The organism analyzed displays tolerance to glyphosate and gluphosinate ammonium herbicides, granted by genes 2mepsps and bar, respectively. Both events have already been commercially released by CTNBio by Technical Opinion nº 1521/2008 (published in the Federal Official Gazette of 09.04.2008), related to commercial release of genetically modified cotton tolerant to gluphosinate ammonium herbicide (LibertyLink cotton, Event LLCotton24) and Technical Opinion nº 2754 (published in the Federal Official Gazette nº 241, of 12.27.2010, related to commercial release of genetically modified cotton tolerant to the glyphosate herbicide (GlyTol cotton, Event GHB614). Assessment of the results for all tests indicated that GlyTol x LibertyLink is held as substantially equivalent to other cotton varieties. Restricted zones for tilling of genetically modified cotton (Annex of the Ministry of Agriculture and Supply (MAPA) Directive nº 21/2005) of this event GlyTol x LibertyLink (GTxLL) and other transformations shall be strictly followed by monitoring bodies, both in the marketing of seeds in such areas and in technical guidance and monitoring of the interested company. CTNBio, along the assessment phases of this process, examined the reports submitted by applicant as well as the independent scientific literature. TECHNICAL OPINION. I. Identification of GMO Name: Genetically modified cotton tolerant to the gluphosinate ammonium herbicide and to the glyphosate herbicide, named GlyTol x LibertyLink (GTxLL – event GHB614 X LLCotton25. Applicant: Bayer S.A. Species: Gossypium hirsutum L. Inserted Characteristics: Tolerance to glyphosate and gluphosinate ammonium herbicides Insertion Method: Classical genetic improvement, by crossing and selection among individuals containing events GlyTol x LibertyLink (GTxLL) Proposed use: Production of fibers for the textile industry; and grains for human and animal consumption, and its derivatives. II. General Information Cotton belongs to genus Gossypium, tribe Gossypieae, family Malvaceae, order Malvales (Fryxell, P.A., 1979; Munro, J.M., 1987).L This genus is further divided into four subgenera (Gossypium, Sturtia, Houzingenia and Karpas) which, in turn, are divided into nine sections and several subsections (Fryxell, P.A., Craven, L.A., and Stewart, J.MCD, 1992). The Gossypium genus is made of 52 species distributed in the Asian, African, Australian and American continents, of which only 4 are farmed. Especially, three species belonging to such genus are found in Brazil: Gossypium hirsutum L., var. latifolium; Gossypium hirsutum L. r. marie galante; Gossypium mustelinum; and Gossypium barbadense (Embrapa, Algodão, 2004). In the production chain, about 90% of the world cotton population is Gossypium hirsutum L., and 8% is Gossypium barbadense L. (Lee, 1984). Brazil is the original center of G. mustelinum and an important center of diversity for G. barbadense and G. hirsutum r. marie galante. According to Freire et al. (1990), the species G. mustelinum was never improved nor commercially explored, despite evidences of allele introgression of G. hirsutum in its genome (Wendell et. al., 1994). Its original center is the Brazilian Northeast, where there are some populations in the Municipalities of Caicó, RN; Macurerê, BA; and Caraíba, BA (Freire, 2000). Two varieties are found in Brazil, both in a semi-domesticated state: Rim-de-Boi (G. barbadiense var. brasiliense) having linterless seeds, strongly attached to each other, resembling an ox kidney. The other variety (G. barbadense var. barbadense), known as Quebradinho or Maranhão, has linterless, detached seeds. This variety comes from the north of Peru and south of Ecuador, and is likely to have been introduced in Brazil by indigenous populations, the descendants of which still today use the fibers in handmade fabrics, as a medicinal plant and oil lamp wicks. Both varieties are arboreal and perennial. They are widely distributed in Brazil and preserved by farmers for generations. They may be found in the Amazonian region, in the lowlands of Maranhão and Piauí, in cities of the mining cycle of the State of Mato Grosso, in the Mato Grosso Marsh surrounding areas and in the Atlantic Forest, from Rio Grande do Norte to Espírito Santo. Dispersion of the two varieties of G. barbadense in different locations was due to farming practices (Boulanger & Pinheiro, 1972; Smith & Cothren, 1999). The species Gossypium hirsutum, also known as herbaceous cotton plant, is largely farmed in Brazil (Craven et al., 1994) and is the main species cultivated in the world for production of cotton fiber (Penna, J.C.V., 2005). Cotton tilling in Brazil ranks among the main ten agricultural cultures in the country, and is the sixth most cultivated plant in the world as far as cultivated surface is concerned. III. Description of GMO and Expressed Proteins The combined event GHB614 x LLCotton25 was obtained by applicant through classical genetic improvement by crossing GHB614 cotton, genetic background FM958, and LLCotton25, genetic background FM981. Combined cotton GHB614 x LLCotton25 is the F3 descendant of the crossing between them and the selection of individuals with the desired features. Both events have already been separately released by CTNBio through Technical Opinion 1521/2008 (published in the Federal Official Gazette nº 171, of 09.04.2008), regarding commercial release of genetically modified cotton tolerant to the herbicide gluphosinate ammonium (LibertyLink, Event LLCotton25, cotton) and Technical Opinion nº 2754 (published in the Federal Official Gazette nº 241, of12.17.2010), related to the commercial release of genetically modified cotton tolerant to the herbicide glyphosate (GlyTol, Event GHB614, cotton). LibertyLink, Event LLCotton25, Cotton Gene bar, obtained from bacteria Streptomyces hygroscopicus, is expressed in LLCotton25. The bar gene expresses enzyme PAT (phosphinothricin N-acetyl transferase) that catalyzes the acetylation reaction of phosphinothricin, producing the inactive compost N-acetil phosphinothricin, which is later metabolized in the plant cells. The synthetic phosphinothricin is named gluphosinate ammonium, which controls invading plants for being an inhibitor of the glutamine synthase enzyme (GS), responsible for incorporating of ammonia to the glutamic acid, forming the glutamine. GS inhibition results in a deficit of glutamine and accumulation of ammonia until it reaches toxic levels in the plant cells, leading to desiccation of the plant. Gluphosinate has a large action spectrum, controlling both dicotyledons and monocotyledons. Tolerance to the herbicide gluphosinate ammonium is a resulting feature of Cotton event LLCotton25. Event LLCotton25 contains the chymeric gene p35S::bar::Nos3’, with one intact copy in the cassette. The event was obtained through genetic transformation of Coker 312 cotton mediated by Agrobacterium tumefasciens containing the binary vector pGSV71. Regarding the PAT protein, when the risk was being analyzed (proceedings nº 01200.001894/2004-01) it became clear that: (i) it has no homology with any allergenic protein, toxin, or antinutrients; (ii) it has no glycosilation site (present in several allergenic components); (iii) it is structurally unstable in acid environments; (iv) it degrades and denatures quickly in the gastric and intestinal fluids of mammals; (v) it has substratum-specific activity; and (vi) it has no adverse effects in mammals, even when the pure protein is intravenously administered in high doses. Therefore, there is no evidence that the PAT protein may cause adverse effects to human and animal health. GlyTol Cotton, Event GHB614 Gene 2mepsps, originated from corn gene epsps (Zea mayz) changed through a site mutation directed in two amino acids of the original peptide sequence, altering positions 103 (isoleucin substituted by threonine) and 107 (serine substituted by proline). Enzyme EPSPS (5-enolpyruvylshikimate-3-phosphate synthase, E.C. 2.5.1.19) is basic in the pathway responsible for synthesizing aromatic amino acids in plants and different microorganisms (Gruys & Sikorski, 1999). Enzyme 2mEPSPS has high similarity with corn EPSPS (>99.5%), yet it displays lower affinity by the glyphosate molecule (Lebrun et al.), granting GHB614 cotton selectivity to the herbicide effect of the active ingredient, enabling GHB614 cotton to have sufficient enzyme activity even under the presence of the glyphosate herbicide. Event GHB614 contains the chimerical gene Ph4a748At-intron1h3At-TPotpC::2mepsps::3’histonAt, and there is one intact copy of the cassette. This event was obtained through genetic transformation of Coker 312 cotton variety, mediated by Agrobacterium tumefasciens, containing the binary vector pTEM2. According to a risk analysis performed by CTNBio (proceedings nº 01200.000800/2010-17) there is no evidence that protein 2mEPSPS may offer risk to human/animal health as against the use of conventional cotton and its byproducts in food. Protein 2mEPSPS was obtained from a corn native protein and its safety is shown by studies in animal feeding (birds treated with cottonseed cake); digestibility analysis of the protein in simulated gastric and intestinal tracts; tests of acute toxicity through oral and intravenous application; and absence of homology of the 2mEPSPS with toxic and allergenic compounds. Individual events LLCotton25 and GHB614 are approved in different countries. Event LLCotton25 was first approved in the United States in 2003 and is currently approved in eleven countries. Event GHB614 was first approved for planting in the United States in 2009 and is currently approved in nine countries (source: http://www.cera-gmc.org; http://wwwbiotradestatus,com/results.cfm). At this moment, there are ten events combined in cotton approved in different parts of the world featuring tolerance to herbicides and/or resistance to insects. Combined cotton GTxLL is approved in Japan, Mexico, Australia, Canada, and, in the USA, for planting. In Brazil, CTNBio approvals of genetic modification events granting tolerance to the glyphosate herbicide include four cotton events (GHB614 cotton, MON1445 cotton, MON531xMON1445 cotton, MON88913 cotton); two soybean events (GTS-40-3-2 soy, MON87701Xmon89788) and eleven maize events (NK603 maize, GA21 maize, MON810Xnk603 maize, BT11xGA21 maize, TC150xNK603 maize, BT11xMIRxGA21 maize, MON89034xNJK603 maize, MON88017 maize, MON89034xNK602 maize, MON810xTC1507xNK603 maize, and MON89034xMON88017 maize). In case of genetic modification that grant tolerance to the gluphosinate ammonium herbicide, CTNBio approved, in addition to LLCotton25: A2704-12 soybean, A5547-127 soybean TG25 corn, BT11 maize and TC1507 maize. Considering that the EPSPS acts in the metabolism of aromatic amino acids, more specifically in the shikimate pathway, in the synthesis of the Chorismate compound and that the PAT enzyme has no vital function, acting solely in the acetylation of the gluphosinate ammonium herbicide, there is no indication that such proteins may interact, since they are independent from each other, there is no competition for substrates, and there is not inhibition by the final product. IV. Aspects Related to Human and Animal Health GlyTol x LibertyLink cotton may be classified as Risk Class I (low individual risk and low risk for the collectivity), since the DNA sequences of donor and receiving organisms cause no harm to human and animal health nor adverse effects to plants and the environment. According to the records forwarded by Bayer, one may state that the hypothesis of interaction between the proteins PAT and 2mEPSPS is practically none, since expression of both proteins is given through combination by conventional crossing of the parent plants and not by insertion of recombinant DNA. Besides, the metabolic pathways involving the proteins are different. This averment is based in tests conducted on GlyTol x LibertyLink cotton and its genetically modified parents resulted tenors of PAT and 2mEPSPS in leaves, corns and buds practically identical. Applicant represents that the data obtained show that PAT and 2mEPSPS proteins do not depend nor are affected by each other presence, fail to compete for substrate and there is no inhibition by the final product of compounds. Applicant additionally represents that safety of GlyTol x LibertyLink cotton has already been shown by the separate events GlyTol and LivbertyLink. Western Blot analyses evidenced that the protein profile, after cleavage with the same restriction enzymes used in the cleavage of the parental plants, is not different when compared the stacked effect and the related parents, leading to the belief that there are no changes in the genetic modification resulting from the crossing and conventional improvement of the genetically modified parents. Applicant informs that the insert flank region was maintained after combination of the genetically modified parents after crossing for classical genetic improvement. The in-silico analysis, using bioinformatic tolls, was conducted to assess the presence of genes and open reading frames (ORF) at the junction regions, as well as to assess the presence of new coding sequences. The results showed presence of two ORFs, but the results of the insilico analysis for these regions showed that there was no full presence of promoters, therefore there is no possibility of generating messenger RNA. For event LLCotton25 (LibertyLink) flank region, determination of the insertion locus of the insert was possible. It was ascertained, by homology, that the flank regions of the insert LL25 correspond to the sequence existing in the conventional cotton genome (non modified parent). In-silico analyses were conducted to assess whether there was any functional gene of ORF change due to the insertion of the bar cassette. The analysis identified a total of twelve interrupted ORFs and one gene that traverses the deleted region, yet no homology was found with any protein of the databanks, indicated as very improbable that the gene found may be expressed in the cotton. Applicant states that all ORFs were analyzed and none displayed similarity or identity to unwanted sequences. Cotton use in food chain is limited to animals, which are fed with cottonseed meal and cake. Only cotton oil extracted from seeds is used for human consumption. This oil is normally purified, that is to say, becomes exempt from the GMO (DNA, proteins) and other GMO derivatives. Marketed cotton has antinutritional and toxic factors, such as gossypol, cyclopenoid fatty acids and phytic acid, which prevent its use as food. With processing, the level of such elements drops considerably. Applicant informs that the combination of events GlyTol and LLCotton25 through classical genetic improvement fails to result in any new product or organism that may threaten alimentary safety, including safety in the separate events. Substantial equivalence comparison analyses were conducted between the combined cotton and its conventional FM958 isoline, both with and without the use of herbicides, and studies with their parents GlyTol and LibertyLink. According to applicant, the analyses showed that there is no statistically significant difference between the treatments. The variables in which significant differences were recorded were due to different localities analyzed, and in some of the components that are not biologically relevant, since they are within the limits of the species natural variation. Toxicologic and pharmacologic assessment studies in animals were conducted when the requests for commercial release of events GlyTol and LibertyLink were submitted. Similarity verification studies of products of expression of GlyTol x LibertyLink cotton with known allergens were submitted for the individual events and, according to applicant, proteins 2mEPSPS and PAT failed to display homology with toxic and allergenic compounds. V. Environmental Aspects Genus Gossypium, to which the cotton plant belongs, comprises 52 species out of which only four are cultivated in the world. Among such species (Gossypium arboretum L., Gossypium hirsutum L., and Gossypium barbadense L.) production of G. hirsutum represents around 90% of the cotton marketed all over the world (Lee, 1984). As mentioned above, Brazil is the original center of some species of the genus Gossypium. G. barbadense is widely distributed, and its occurrence takes place mainly as a backyard plant, while G. hirsutum of the marie galante race was largely cultivated in the Northeast during the seventies and later resumed its wild features after its tillage was abandoned. According to a risk assessment conducted by the applicant (Freire, 2012), regarding pollen flow, the rates of transgenic cotton to conventional cotton shall not be different from that measured in conventional cultivars, since there is no morphological characteristic differentiating the genetically modified cotton plant from conventional cultivars. Combined event cotton plants, through classical genetic improvement, failed to originate any new product or organism able to change the gene flow rate measured for the species. Regarding sylvan cotton, the likelihood of gene flow with genetically modified cotton is remote due to the isolation foreseen for commercial planting (distributed in the high technology cerrado crops) in areas recognizably exempt from sylvan types (Freire, 2000). Though there is total sexual compatibility between the tetraploid cotton species (G. hirsutum and G. barbadense), the greater hindrance to crossing between perennial (sylvan) and annual (cultivated) species is the difference in cycle and lack of coincidence in flowering periods. In case gene flow does take place, it fails to affect the genome of the receiving plant, since the alleles received by cross fecundation are inserted solely in the progeny (that is to say, in seeds that are harvested with the lint cotton) and there will be no adaptive advantage against other varieties, since farming practices of the sylvan cotton include hand weeding, with cultivation of small areas. Applicant additionally argues that the change in the distribution pattern of sylvan varieties in a given environment, following a genetic transfer, shall be analyzed considering several features that may be incorporated. Many features that are present in modern varieties of conventional cotton, such as resistance to diseases, high productivity and production of fructiferous branches, may favor adaptive ability and survival of sylvan species and lead to their widespread in some regions, since the selection factor does not depend from a man controllable factor. Regarding characteristics of selectivity to herbicides, these shall not be seen as fundamental selection factors enabling adaptive advantages of the genetically modified variety as against other varieties. Regarding the crossing with weed, under Brazilian conditions the regions cultivated with cotton fail to exhibit any weed that may be sexually compatible with the cultivated Gossypium species. Considering the studies conducted in planned releases, they showed that the presence of bar and 2mepsps genes in cotton GTxLL failed to change in a significant amount any phenotypic characteristic, related to phonological studies during the cycle or the growth parameters and, considering in addition the literature data on gene flow and gene introgression in cotton plants, there is no evidence that any characteristic could make the GM cotton to be more invasive than the conventional cotton lineages. Southern blot analyzes showed that there is the same band standard in the combined cotton GTxLL and the individual events GHB614 and LLCotton25. Analyzes conducted showed that the structure of the insert, its location and stability were not changed by the combination. Both sizes and numbers of fragments observed in DNA hybridation analyzes corresponded to the expected results (Moens, 2010). Expression of proteins 2mEPSPS and PAT in leaves, seeds (corn) and flower buds in cotton GTxLL was assessed against their parents. The plants were greenhouse cultivated and the material was collected, and proteins PAT and 2mEPSPS extracted and quantified by ELISA (Thompson, 2009). Considering that the analysis conducted revealed difference in the expression of proteins in the combined event when contrasted with the parental line, a review was requested for analysis and criticism of potential biosafety risks, considering that assessment of the proteins expression was a study intended to show inexistence of interaction between the proteins expressed in the combined event. Answering to the request, applicant offered the following arguments: • Variations in gene expression and consequently in content of expressed proteins are highly dependent of several factors such as age and sanity of the tissue examined, and environmental conditions such as (temperature, radiation, humidity) (Floris et. al, 2009); • Potential expression level differences may be expected between combined and individual events, since it also happens in conventional crossings between non-GM, as a consequence of the difference in germplasm (genetic background). By the same token, expression of transgenes may also change when inserted in different genetic backgrounds (EFSA, 2007; De Schrijver et. al., 2007). GTxLL cotton stems from genetic crossing between varieties FM958 and FM981, that have different genetic bases that, consequently may explain a possible change in the expression pattern of proteins 2mEPSPS and PAT when compared with the parents; • The hypothesis of interaction between the inserts may not be analyzed based on a sole parameter. This analysis shall be conducted in a wider way, taking other data into consideration, such as phenotypic analyses; • In another study performed by applicant for quantification of protein 2mEPSPS in flower tissues of different ages (Robinson, 2011), the results showed large superposition in amplitude of measured values, comparing GTxLL cotton and its parents. Applicant submitted the result of a study conducted in the cities of Santo Antonio do Leste, State of Mato Grosso and São Desidério, State of Bahia (Freire, 2012) were no statistic differences were recorded between phenologic, morphologic characteristics, and production components between the non modified cotton plant and individual events GlyTol and LibertyLink and the combined event GTxLL. The parameters assessed indicate that the combination of individual events, by crossing and selection, was unable to change gene specificity and failed to exhibit both pleiotropic and epistatic effects. Humidity, gross protein, lipids, ashes, carbohydrates, fiber, minerals, vitamins and antinutrients parameters were studied, comparing samples of GTxLL cotton with the non modified parent. When comparing data of cotton GTxLL with the parents GHB614 and LLCotton25, the results showed some differences between averages for the compounds such as ashes, calcium, α-tocopherol, free gossypol, total gossypol, phytic acid, dihydro-sterculic acid, and potassium. Estimated average differences are within the variation range for the commercial cotton varieties described in the literature (OECD, 2004); ILSI Crop Composition database). VI. Restrictions to the Use of the GMO and Derivatives Analysis of alimentary and environmental biosafety of cotton Glytol x LibertyLink (GTxLL), event GHB614 x LLCotton25 showed that this cotton is equivalent to conventional cotton and commercial references. Besides, there is no evidence of adverse reactions related to the use of GlyTol x LibertyLink (GTxLL), event GHB614 x LLCotton25. Therefore, there are no restrictions to the use of this cotton or any of its derivatives for both human and animal consumption. VII. Considerations on Particulars of Different Regions of the Country (information to monitoring bodies) Zones where farming of this genetically modified cotton, GlyTol x LibertyLink) GTxLL event GHB614 x LLCotton25 and other transformations are restricted (Annex to the Ministry of Agriculture Directive nº 21/2005) shall be rigorously observed by monitoring bodies, both regarding the trade of seeds in such areas and technical guidance and monitoring of the applicant. VIII. Conclusion Whereas: • Cotton (Gossypium hirsutum) variety event GHB614 x LLCotton25 belongs to a well characterized species with a solid history of safety for human consumption; • Proteins PAT and 2mEPSPS granting tolerance to the herbicide gluphosinate ammonium and glyphosate, respectively, are expressed in several events of different agricultural cultures already submitted to risk assessment and approved for commercial use in numerous countries; • Parents, event GHB614 and LLCotton25, were submitted to risk assessment by CTNBio and were granted a favorable opinion for their commercial release; CTNBio reached the conclusion, expressed by the majority of its members, that this activity is not potentially a cause of significant degradation of the environment nor harmful to human and animal health. Restrictions to the use of this GMO and its derivatives are mentioned in the provisions of the Ministry of Agriculture Directive nº 21/05. In the context of the competences vested in it by Article 14 of Law nº 11105/2005, CTNBio finds that the request is under current regulations and legislation in effect, aiming and securing environmental, agricultural, human and animal health biosafety, and concluded that cotton GlyTol x LibertyLink (GTxLL) event GHB614 x LLCotton25 is substantially equivalent to conventional cotton and that its consume is safe for human and animal health. Regarding the environment, CTNBio concluded that cotton GlyTol x LibertyLink (GTxLL) event GHB614 x LLCotton25 is not potentially a cause of significant degradation of the environment, keeping with the biota a relation identical to that of the conventional cotton. Regarding the post-commercial release monitoring plan, CTNBio determines that the instructions be followed and technical monitoring actions be conducted as mentioned by CTNBio Ruling Resolution nº 09, of December 02, 2011. IX. Referências Bibliográficas BARROSO, P. A. V.; FREIRE, E. C.; AMARAL, J. A. B. do; SILVA, M. T. 2005. Zonas de exclusão de algodoeiros transgênicos para preservação de espécies de Gossypium Nativas ou naturalizadas. Campina Grande: Embrapa Algodão, 7 p. (Comunicado Técnico, 242). BETZ FS, HAMMOND BG, FUCHS RL (2000) Safety and advantages of Bacillus thuringiensiprotected plants to control insect pests. Regul. Toxicol. Pharmacol. 32:156-173. Biotechnology Industry Organization (http://www.biotradestatus.com). BOULANGER J.; PINHEIRO D. 1972. Conseqüências genéticas da evolução da cultura algodoeira do Nordeste do Brasil. Pesquisas Agropecuárias no Nordeste, v.4, n.1, p.5-52. CRAVEN, L.A.; STEWART, J. MCD; BROWN, A.H.D.; GRACE, J.P. The Australian wild species of Gossypium. In: Proceedings of the world cotton research conference, 1. Brisbane, Australia. Challenging the future. P. 278-281. 1994. Comissão Técnica Nacional de Biossegurança – CTNBio. Parecer Técnico nº 2754/2010 - Liberação Comercial de Algodão Geneticamente Modificado Tolerante a Herbicidas Denominado GHB614 (Algodão GlyTol®). Publicado no D.O.U de 27/12/2010, Seção 1, página 46. Comissão Técnica Nacional de Biossegurança – CTNBio. Parecer Técnico nº 1521/2008 - Liberação Comercial de Algodão Geneticamente Modificado Tolerante a Herbicida Evento 105/2013 16 19 LLCotton25. Publicado no D.O.U de 04/09/2008, Seção 1, página 6. De SCHRIJVER, A.; DEVOS, Y.; Van de BULCKE, M.; CADOT, P.; De LOOSE, M.; REHEUL, D.; SNEYERS, M. Risk assessment of GM stacked events obtained from crosses between GM events. Trends in Food Science & Technology, v.18, p.101-109, 2007. EFSA. European Food Safety Authority. Guidance document of the Scientific Panel on Genetically Modified Organisms for the risk assessment of genetically modified plants containing stacked transformation events, the EFSA Journal v.512, p.1-5. 2007. FLORIS,M. MAHGOUB, H. LANET, E.; ROBAGLIA,C.; MENAND, B.; Post-transcriptional Regulation of Gene Expression in Plants during Abiotic Stress. Int. J. Mol. Sci., v.10, p.3168-3185. 2009. FREIRE, E.C. Distribuição, coleta, uso e preservação das espécies silvestres de algodão no Brasil. Embrapa- CNPA. Documentos, 78. Campina Grande. 22p. 2000. FREIRE, E.C.; MOREIRA, J.A.N.; MIRANDA, A.R.; PERCIVAL, A.E. E STEWART, J.M. Identificação de novos sítios de ocorrência de Gossypium mustelinum no Brasil. Pesquisa em Andamento, 10, 7p. 1990. FREIRE, E. Avaliação dos aspectos reprodutivos e de sobrevivência dos Eventos combinados GlyTol x LibertyLink efetuadas no cerrado do Brasil durante a safra 2010/11. Bayer CropScience. Relatório Interno, 24p, 2012. FRYXELL, P.A. 1979. The natural history of the cotton Tribe Malvaceae (Tribe Gossypieae). Texas A&M University Press, College Station. FRYXELL, P.A., CRAVEN, L.A. E STEWART, J.MCD. 1992. A revision of Gossypium Sect. Grandicalyx (Malvaceae) including the description of six new species. Systematic Botany, v.17, n.1, p.91-114. GRUYS, K. J.; SIKORSKI, J. A.; Inhibitors of Tryptophan, Phenylalanine and Tyrosine Biosynthesis as Herbicides, Dekker: New York, 1999. ILSI (International Life Sciences Institute). http://cera-gmc.org/index.php?action=gm_crop_database) IBGE 2012. http://www.ibge.gov.br/home/presidencia/noticias/noticia_visualiza.php?id_noticia=2065&id_pagina=1 Japan: Assessment report of GHB614xLLCotton 25 for Importing and Processing. (http://www.bch.biodic.go.jp/download/en_lmo/GHB614_LLCotton25enRi.pdf) KOWITE, W.J. Comparative assessment of agronomic characteristics of combined transgenic event GlyTolxLibertyLink cotton from multiple field trials. USA. Bayer CropScience, Internal Report, 57p, 2009. LEBRUN M., SAILLAND A., Freyssinet G. 1997. Mutant 5-enol pyruvylshikimate-3-phosphate synthase, gene encoding for said protein and transformed plants containing said gene. International patent publication W0 97/04103-A2. 06.02.97. 25 pages. LEE, J.A Cotton as a world crop. In: RHOEL, R.J.; LEWIS, C.F. (eds). Cotton. Madison: American Society of Agronomy p.1-16. 1984. LEITE, D. S.; SILVA, I.T.G.; ALMEIDA, D.A.; RIBEIRO, P.G.; CIAMPI;A.Y.; AZEVEDO; V.C.R. Fluxo Gênico Entre Gossypium Barbadense E Gossypium Hirsutum Da Região Do Distrito Federal E Entorno. IN: CONGRESSO BRASILEIRO DO ALGODÃO, 7., 2009, Foz do Iguaçu. Sustentabilidade da cotonicultura Brasileira e Expansão dos Mercados: Anais... Campina Grande: Embrapa Algodão, 2009. p. 1704-1708. MOENS, S. Stability analysis of cotton combined events GHB614xLLCotton 25. USA. Bayer CropScience, Internal Report, 18p, 2010. OECD. (Organization for Economic Co-operation and Development). CONSENSUS DOCUMENT ON THE BIOLOGY OF COTTON (Gossypium spp.) ENV/JM/FOOD(2008)33. France. 64p. 2008. OECD. (Organization for Economic Co-operation and Development). CONSENSUS DOCUMENT ON COMPOSITIONAL CONSIDERATIONS FOR NEW VARIETIES OF COTTON (Gossypium hirsutum and Gossypium barbadense): KEY FOOD AND FEED NUTRIENTS AND ANTI-NUTRIENTS. ENV/JM/FOOD(2004)16. France. 32p. 2004. OECD. (Organization for Economic Co-operation and Development). CONSENSUS DOCUMENT ON GENERAL INFORMATION CONCERNING THE GENES AND THEIR ENZYMES THAT CONFER TOLERANCE TO PHOSPHINOTHRICIN HERBICIDE. ENV/JM/MONO(99)13. France. 26p.1999. OECD. (Organization for Economic Co-operation and Development). CONSENSUS DOCUMENT ON GENERAL INFORMATION CONCERNING THE GENES AND THEIR ENZYMES THAT CONFER TOLERANCE TO GLYPHOSATE HERBICIDE. ENV/JM/MONO(99)9. France. 26p.1999. PENNA, J.C.V. Melhoramento de algodão. Inc: Melhoramento de espécies cultivadas. Borém, A (Ed.) Viçosa; Ed. UFV.p. 15-53.2005.969p. ROBINSON, T.D. Expression of 2mEPSPS protein in young and mature leaves from GlyTolTM and GlyTolTMxLLCotton25 grown in the greenhouse. USA. Bayer CropScience, Internal Report, 29p, 2011. SMITH, C.W.; COTHREN, J. T., eds. Cotton: Origin, History, Technology, and Production, p. 175- 206. John Wiley and Sons, Inc., 1999. THOMPSON, D.M. Protein expression analysis for the combined cotton event GlyTolxLLCotton25 and its parents GlyTol and LLCotton25. USA. Bayer CropScience, Internal Report, 45p, 2009. WENDEL, J.F.; ROWLEY, R.; STEWART, J.M. Genetic diversity in and phylogenetic relationships of the Brazilian endemic cotton, Gossypium mustelinum (malvaceae). Plant Systematics and Evolution, v.192, p,49-59, 1994.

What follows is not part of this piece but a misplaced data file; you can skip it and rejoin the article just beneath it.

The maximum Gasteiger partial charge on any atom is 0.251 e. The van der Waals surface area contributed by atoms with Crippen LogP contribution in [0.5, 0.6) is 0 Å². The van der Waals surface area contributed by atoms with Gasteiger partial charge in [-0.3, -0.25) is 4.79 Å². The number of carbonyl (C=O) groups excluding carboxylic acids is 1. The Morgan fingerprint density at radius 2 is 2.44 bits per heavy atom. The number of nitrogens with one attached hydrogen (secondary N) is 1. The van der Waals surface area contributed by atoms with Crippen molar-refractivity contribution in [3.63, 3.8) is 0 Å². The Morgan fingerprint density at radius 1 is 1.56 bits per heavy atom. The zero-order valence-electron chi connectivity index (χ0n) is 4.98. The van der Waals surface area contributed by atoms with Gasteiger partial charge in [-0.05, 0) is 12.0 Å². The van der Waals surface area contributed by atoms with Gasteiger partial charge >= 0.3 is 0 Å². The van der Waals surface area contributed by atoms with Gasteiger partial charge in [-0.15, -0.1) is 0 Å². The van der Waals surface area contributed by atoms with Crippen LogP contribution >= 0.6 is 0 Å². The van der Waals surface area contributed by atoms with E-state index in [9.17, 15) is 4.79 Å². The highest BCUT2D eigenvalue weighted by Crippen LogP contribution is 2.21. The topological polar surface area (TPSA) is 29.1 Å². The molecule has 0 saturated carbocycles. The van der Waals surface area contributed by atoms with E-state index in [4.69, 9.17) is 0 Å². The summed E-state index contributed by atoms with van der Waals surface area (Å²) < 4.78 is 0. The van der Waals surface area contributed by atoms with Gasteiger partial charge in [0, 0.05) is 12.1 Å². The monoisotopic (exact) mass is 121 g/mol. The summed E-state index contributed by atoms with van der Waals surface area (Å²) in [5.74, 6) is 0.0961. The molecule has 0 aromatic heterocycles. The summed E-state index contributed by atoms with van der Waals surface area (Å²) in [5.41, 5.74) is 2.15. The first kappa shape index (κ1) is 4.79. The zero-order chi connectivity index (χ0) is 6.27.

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Where detection method protocols and appropriate reference material (non-viable, or in certain circumstances, viable) suitable for low-level situation may be obtained:
molecular traditional methods
Relevant links to documents and information prepared by the competent authority responsible for the safety assessment: National Biosafety Commission
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E-mail:
gutemberg.sousa@mct.gov.br
Organization/agency name (Full name):
National Biosafety Technical Commission
Contact person name:
Flavio Finardi
Website:
Physical full address:
SPO Area 5 Qd 3 Bl B S 10.1 Brasilia DF
Phone number:
556134115516
Fax number:
556133177475
Country introduction:
The Brazilian National Biosafety Commission – CTNBio , is responsible to the technical decision on biological risk as a response to a request from the proponent. The technical decision is given on a definitive basis. Only the National Biosafety Council (CNBS) can revoke the decision (in case of commercial release), based on social-economical reasons and not on biosafety reasons. Once a decision is taken by CTNBio favorable to the commercial release of a new GMO (being it a plant or any other organism), CNBS has 30 days to issue a revoke. After these steps, the new product must be evaluated for conformity to the Brazilian standards by the registration and enforcement agencies (ANVISA – Ministry of Health, Ministry of Agriculture, Ministry of Environment and Ministry of Fisheries, according to the intended use of the product). If it conforms to the standards, it may be offered to the market. Every institution dealing with GMOs (including universities and public research institutes) has to have an Internal Biosafety Commission (CIBio), which is legally responsible of everything that may happen to be done or caused by the GMO
Useful links
Relevant documents
Stacked events:
At the discretion of, and upon consultation with, CTNBio, a new analysis and issuance of technical opinion may be released on GMOs containing more than one event, combined through classic genetic improvement and which have been previously approved for commercial release by CTNBio
Contact details of the competent authority(s) responsible for the safety assessment and the product applicant:
Dr. Edivaldo Domingues Velini (President of national Biosafety Commission)